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Home :: Archive :: 1999 :: March ::
Re: Hedge-Priest
The Shakespeare Conference: SHK 10.0595  Wednesday, 31 March 1999.

[1]     From:   Kevin J. Donovan <
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        Date:   Tuesday, 30 Mar 1999 10:21:18 -0600 (CST)
        Subj:   Re: SHK 10.0586 Speaking of hedges, what exactly is a
hedge-priest?

[2]     From:   Carol Barton <
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        Date:   Tuesday, 30 Mar 1999 11:37:49 EST
        Subj:   Re: SHK 10.0586 Speaking of hedges, what exactly is a
hedge-priest?

[3]     From:   Larry Weiss <
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        Date:   Tuesday, 30 Mar 1999 12:56:40 -0500
        Subj:   Re: SHK 10.0586 Speaking of hedges, what exactly is a
hedge-priest?

[4]     From:   Anthony Burton <
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        Date:   Tuesday, 30 Mar 1999 12:41:46 -0800
        Subj:   Re: SHK 10.0586 Speaking of hedges, what exactly is a
hedge-priest?

[5]     From:   Clifford Stetner <
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        Date:   Tuesday, 30 Mar 1999 13:49:51 -0500 (EST)
        Subj:   Re: SHK 10.0586 Speaking of hedges, what exactly is a
hedge-priest?

[6]     From:   Ros King <
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        Date:   Wednesday, 31 Mar 1999 10:49:29 +0000
        Subj:   Re: SHK 10.0586 Speaking of hedges, what exactly is a hedg

[7]     From:   Alan Somerset <
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        Date:   Wednesday, 31 Mar 1999 10:13:00 -0500
        Subj:   Re: SHK 10.0586 Speaking of hedges, what exactly is a
hedge-priest?


[1]-----------------------------------------------------------------
From:           Kevin J. Donovan <
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Date:           Tuesday, 30 Mar 1999 10:21:18 -0600 (CST)
Subject: 10.0586 Speaking of hedges, what exactly is a
Comment:        Re: SHK 10.0586 Speaking of hedges, what exactly is a
hedge-priest?

My old edition of Brewer's gives the following entry for hedge priest:
"A poor or vagabond parson.  The use of hedge for vagabond, or very
inferior, is common; as hedge-mustard, hedge-writer (a Grubb Street
author), hedge-marriage (a clandestine one), etc.  Shakespeare uses the
phrase, 'hedge-born swain' as the opposite of 'gentle blood.' (1 Henry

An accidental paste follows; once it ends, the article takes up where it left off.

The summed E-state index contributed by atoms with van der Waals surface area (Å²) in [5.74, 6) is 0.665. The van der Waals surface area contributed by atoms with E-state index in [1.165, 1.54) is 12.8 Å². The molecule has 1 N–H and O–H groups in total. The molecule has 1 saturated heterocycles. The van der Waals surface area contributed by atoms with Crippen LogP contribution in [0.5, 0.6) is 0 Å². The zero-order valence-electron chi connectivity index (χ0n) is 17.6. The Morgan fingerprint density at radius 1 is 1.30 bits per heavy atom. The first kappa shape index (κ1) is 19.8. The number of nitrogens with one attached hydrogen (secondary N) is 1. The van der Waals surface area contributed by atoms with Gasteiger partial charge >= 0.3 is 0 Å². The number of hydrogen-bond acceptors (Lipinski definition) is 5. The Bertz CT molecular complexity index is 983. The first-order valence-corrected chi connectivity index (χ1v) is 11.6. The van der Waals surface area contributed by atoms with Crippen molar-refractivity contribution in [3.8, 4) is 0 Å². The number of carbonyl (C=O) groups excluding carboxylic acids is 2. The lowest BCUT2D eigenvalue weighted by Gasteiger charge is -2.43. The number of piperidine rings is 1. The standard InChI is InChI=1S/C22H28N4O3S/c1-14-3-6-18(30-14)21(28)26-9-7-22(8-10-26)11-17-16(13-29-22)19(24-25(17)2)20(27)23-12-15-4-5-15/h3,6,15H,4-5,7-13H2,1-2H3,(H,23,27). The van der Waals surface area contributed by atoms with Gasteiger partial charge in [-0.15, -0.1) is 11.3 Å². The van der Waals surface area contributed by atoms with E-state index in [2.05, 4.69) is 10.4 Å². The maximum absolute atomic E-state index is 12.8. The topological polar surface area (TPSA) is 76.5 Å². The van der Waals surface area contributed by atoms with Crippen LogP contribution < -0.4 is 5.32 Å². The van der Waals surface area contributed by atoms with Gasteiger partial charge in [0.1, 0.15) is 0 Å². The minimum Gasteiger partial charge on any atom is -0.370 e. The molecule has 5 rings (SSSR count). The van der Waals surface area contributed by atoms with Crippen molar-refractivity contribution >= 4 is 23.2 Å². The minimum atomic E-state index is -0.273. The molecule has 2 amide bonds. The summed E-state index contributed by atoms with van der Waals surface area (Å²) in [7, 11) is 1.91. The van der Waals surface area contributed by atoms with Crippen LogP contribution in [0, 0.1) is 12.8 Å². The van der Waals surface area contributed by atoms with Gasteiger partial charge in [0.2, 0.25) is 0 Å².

VI., iv.  1)."

Kevin Donovan 
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English Department, Middle Tennessee State University

[2]-------------------------------------------------------------
From:           Carol Barton <
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Date:           Tuesday, 30 Mar 1999 11:37:49 EST
Subject: 10.0586 Speaking of hedges, what exactly is a
Comment:        Re: SHK 10.0586 Speaking of hedges, what exactly is a
hedge-priest?

>We need a theologically-minded historian for this one.  Shakespeare has
>a hedge-priest in Two Gents, giving the impression that they were rural,
>incompetent, and perhaps illiterate; and I was wondering if Sir Oliver
>Martext was one.  Why is he lesser nobility?  And why "hedge-PRIEST"?
>My OED is at home and I am at the office at the moment, but someone on
>the list should be able to give us the benefit of specific knowledge.

A hedge-priest, according to the OED, is one that is illiterate,
uneducated, or of inferior status (a term of contempt). Sir Oliver would
apparently qualify.

Carol Barton

[3]-------------------------------------------------------------
From:           Larry Weiss <
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Date:           Tuesday, 30 Mar 1999 12:56:40 -0500
Subject: 10.0586 Speaking of hedges, what exactly is a
Comment:        Re: SHK 10.0586 Speaking of hedges, what exactly is a
hedge-priest?

Roy Flanagan wrote:

>We need a theologically-minded historian for this one.  Shakespeare has
>a hedge-priest in Two Gents, giving the impression that they were rural,
>incompetent, and perhaps illiterate; and I was wondering if Sir Oliver
>Martext was one.  Why is he lesser nobility?  And why "hedge-PRIEST"?
>My OED is at home and I am at the office at the moment, but someone on
>the list should be able to give us the benefit of specific knowledge.

I fervently deny any theological bent and I'm not an historian; but I